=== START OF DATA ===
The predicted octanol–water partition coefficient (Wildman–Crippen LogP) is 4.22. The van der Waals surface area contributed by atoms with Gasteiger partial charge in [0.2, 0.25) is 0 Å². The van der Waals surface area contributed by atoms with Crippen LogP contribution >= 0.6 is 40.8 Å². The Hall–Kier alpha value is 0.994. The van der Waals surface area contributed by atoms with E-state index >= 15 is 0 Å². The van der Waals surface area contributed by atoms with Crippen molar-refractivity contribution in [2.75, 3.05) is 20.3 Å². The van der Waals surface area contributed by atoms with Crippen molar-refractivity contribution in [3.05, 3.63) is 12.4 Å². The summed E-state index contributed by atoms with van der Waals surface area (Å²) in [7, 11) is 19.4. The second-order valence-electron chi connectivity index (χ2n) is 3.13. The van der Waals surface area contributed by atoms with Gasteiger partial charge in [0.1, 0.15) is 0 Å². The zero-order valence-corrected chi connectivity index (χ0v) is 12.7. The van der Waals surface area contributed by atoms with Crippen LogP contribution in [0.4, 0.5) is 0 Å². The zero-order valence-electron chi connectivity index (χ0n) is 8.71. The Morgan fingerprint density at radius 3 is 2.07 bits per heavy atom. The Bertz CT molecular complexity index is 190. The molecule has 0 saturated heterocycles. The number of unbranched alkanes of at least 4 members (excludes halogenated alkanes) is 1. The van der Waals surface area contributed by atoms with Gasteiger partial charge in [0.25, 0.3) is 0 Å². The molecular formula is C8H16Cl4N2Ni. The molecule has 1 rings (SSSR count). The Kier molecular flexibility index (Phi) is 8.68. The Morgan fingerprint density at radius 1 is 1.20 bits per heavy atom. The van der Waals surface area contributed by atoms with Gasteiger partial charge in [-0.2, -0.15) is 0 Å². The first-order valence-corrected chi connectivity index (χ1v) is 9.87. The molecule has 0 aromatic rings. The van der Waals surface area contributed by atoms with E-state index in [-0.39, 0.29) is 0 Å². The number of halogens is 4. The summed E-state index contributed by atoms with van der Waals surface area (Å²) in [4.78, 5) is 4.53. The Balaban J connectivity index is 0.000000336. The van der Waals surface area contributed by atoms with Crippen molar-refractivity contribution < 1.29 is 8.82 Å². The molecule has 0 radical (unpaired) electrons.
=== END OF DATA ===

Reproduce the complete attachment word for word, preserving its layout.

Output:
The predicted octanol–water partition coefficient (Wildman–Crippen LogP) is 4.22. The van der Waals surface area contributed by atoms with Gasteiger partial charge in [0.2, 0.25) is 0 Å². The van der Waals surface area contributed by atoms with Crippen LogP contribution >= 0.6 is 40.8 Å². The Hall–Kier alpha value is 0.994. The van der Waals surface area contributed by atoms with E-state index >= 15 is 0 Å². The van der Waals surface area contributed by atoms with Crippen molar-refractivity contribution in [2.75, 3.05) is 20.3 Å². The van der Waals surface area contributed by atoms with Crippen molar-refractivity contribution in [3.05, 3.63) is 12.4 Å². The summed E-state index contributed by atoms with van der Waals surface area (Å²) in [7, 11) is 19.4. The second-order valence-electron chi connectivity index (χ2n) is 3.13. The van der Waals surface area contributed by atoms with Gasteiger partial charge in [0.1, 0.15) is 0 Å². The zero-order valence-corrected chi connectivity index (χ0v) is 12.7. The van der Waals surface area contributed by atoms with Crippen LogP contribution in [0.4, 0.5) is 0 Å². The zero-order valence-electron chi connectivity index (χ0n) is 8.71. The Morgan fingerprint density at radius 3 is 2.07 bits per heavy atom. The Bertz CT molecular complexity index is 190. The molecule has 0 saturated heterocycles. The number of unbranched alkanes of at least 4 members (excludes halogenated alkanes) is 1. The van der Waals surface area contributed by atoms with Gasteiger partial charge in [0.25, 0.3) is 0 Å². The molecular formula is C8H16Cl4N2Ni. The molecule has 1 rings (SSSR count). The Kier molecular flexibility index (Phi) is 8.68. The Morgan fingerprint density at radius 1 is 1.20 bits per heavy atom. The van der Waals surface area contributed by atoms with Gasteiger partial charge in [-0.2, -0.15) is 0 Å². The first-order valence-corrected chi connectivity index (χ1v) is 9.87. The molecule has 0 aromatic rings. The van der Waals surface area contributed by atoms with E-state index in [-0.39, 0.29) is 0 Å². The number of halogens is 4. The summed E-state index contributed by atoms with van der Waals surface area (Å²) in [4.78, 5) is 4.53. The Balaban J connectivity index is 0.000000336. The van der Waals surface area contributed by atoms with Crippen molar-refractivity contribution < 1.29 is 8.82 Å². The molecule has 0 radical (unpaired) electrons.